Ken Price's Broken Cups
Commissioned directly by the architect Gene Summers, Ken Price created — and then broke — this series of ceramic cups for a custom installation at La Palme restaurant at the Summers-renovated Newporter Resort Hotel. Summers was personally taken with Price’s work, prints and ceramics that boasted an irreverent graphic style inflected with influences from both Los Angeles and the American Southwest, where Price first maintained a studio in 1970. When La Palme re-opened in the early 1980s, it was designed “as a showplace of sorts for the ceramics of Ken Price,” according to Orange Coast Magazine, and featured a turquoise wall with recessed, lighted niches that displayed Price’s vessels.
The cup itself was a longtime fascination for Price, who addressed the utilitarian form in countless ways throughout his career. Describing the cup as “a real kind of primal idiom,” Price would not only turn and paint his own ceramic cups but also rendered them in drawings and prints — in 1970, Gemini G.E.L. constructed a massive plaster cup so that Price could photograph a model posing with it, which would become the basis for his six-print Figurine Cup Series.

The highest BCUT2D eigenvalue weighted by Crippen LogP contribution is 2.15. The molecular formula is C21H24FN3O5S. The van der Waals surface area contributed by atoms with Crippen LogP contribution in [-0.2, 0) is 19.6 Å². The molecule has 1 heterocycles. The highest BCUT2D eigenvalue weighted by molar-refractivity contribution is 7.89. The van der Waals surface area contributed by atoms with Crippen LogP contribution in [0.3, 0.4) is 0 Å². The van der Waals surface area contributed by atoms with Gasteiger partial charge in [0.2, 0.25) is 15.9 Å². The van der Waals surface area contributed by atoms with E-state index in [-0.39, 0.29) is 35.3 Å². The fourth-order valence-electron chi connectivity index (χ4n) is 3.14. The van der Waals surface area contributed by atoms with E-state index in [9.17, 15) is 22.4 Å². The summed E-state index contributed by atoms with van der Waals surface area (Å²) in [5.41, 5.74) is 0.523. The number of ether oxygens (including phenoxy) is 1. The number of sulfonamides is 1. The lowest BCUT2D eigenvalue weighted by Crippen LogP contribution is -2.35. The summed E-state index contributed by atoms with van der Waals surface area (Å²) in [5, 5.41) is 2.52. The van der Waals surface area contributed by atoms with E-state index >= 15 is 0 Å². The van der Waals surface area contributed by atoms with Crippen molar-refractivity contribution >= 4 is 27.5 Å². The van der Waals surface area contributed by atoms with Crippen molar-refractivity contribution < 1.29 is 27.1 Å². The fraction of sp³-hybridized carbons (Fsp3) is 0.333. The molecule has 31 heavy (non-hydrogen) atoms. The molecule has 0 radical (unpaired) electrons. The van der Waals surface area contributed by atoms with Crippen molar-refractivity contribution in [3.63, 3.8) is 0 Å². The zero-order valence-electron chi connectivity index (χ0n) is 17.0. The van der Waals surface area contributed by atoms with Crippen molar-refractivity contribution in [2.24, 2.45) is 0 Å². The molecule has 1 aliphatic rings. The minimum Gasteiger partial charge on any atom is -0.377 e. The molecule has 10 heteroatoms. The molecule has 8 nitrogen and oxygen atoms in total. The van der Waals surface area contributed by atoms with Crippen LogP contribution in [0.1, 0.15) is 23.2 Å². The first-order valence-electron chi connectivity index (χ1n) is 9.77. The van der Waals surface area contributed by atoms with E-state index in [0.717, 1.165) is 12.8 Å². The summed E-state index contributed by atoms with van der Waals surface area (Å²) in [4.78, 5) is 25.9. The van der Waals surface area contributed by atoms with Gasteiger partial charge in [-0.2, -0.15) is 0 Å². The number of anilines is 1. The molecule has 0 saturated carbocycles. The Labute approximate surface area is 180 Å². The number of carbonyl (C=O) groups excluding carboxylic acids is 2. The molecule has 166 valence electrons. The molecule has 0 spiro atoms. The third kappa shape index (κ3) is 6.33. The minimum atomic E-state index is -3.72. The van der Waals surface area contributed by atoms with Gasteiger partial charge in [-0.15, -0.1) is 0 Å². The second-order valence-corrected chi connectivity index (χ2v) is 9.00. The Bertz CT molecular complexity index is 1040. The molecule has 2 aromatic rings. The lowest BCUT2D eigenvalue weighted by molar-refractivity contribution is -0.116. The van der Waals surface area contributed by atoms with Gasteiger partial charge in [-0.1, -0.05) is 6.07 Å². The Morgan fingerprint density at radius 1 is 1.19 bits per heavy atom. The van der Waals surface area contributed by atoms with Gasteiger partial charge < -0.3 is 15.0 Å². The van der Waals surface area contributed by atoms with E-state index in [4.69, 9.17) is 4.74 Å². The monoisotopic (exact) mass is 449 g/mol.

While there seems to be little documentation about Price’s choice to make and break his cups for La Palme, the theme appears in at least several of his works on paper — both before and after the Summers commission. In this sense, Broken Cups is a rare materialization of one particular chapter in Price’s ongoing investigation of the cup form. Arranged like archaeological artifacts, these cups have the distinction that they were both made and destroyed by the artist’s hand — and have lived to tell the tale.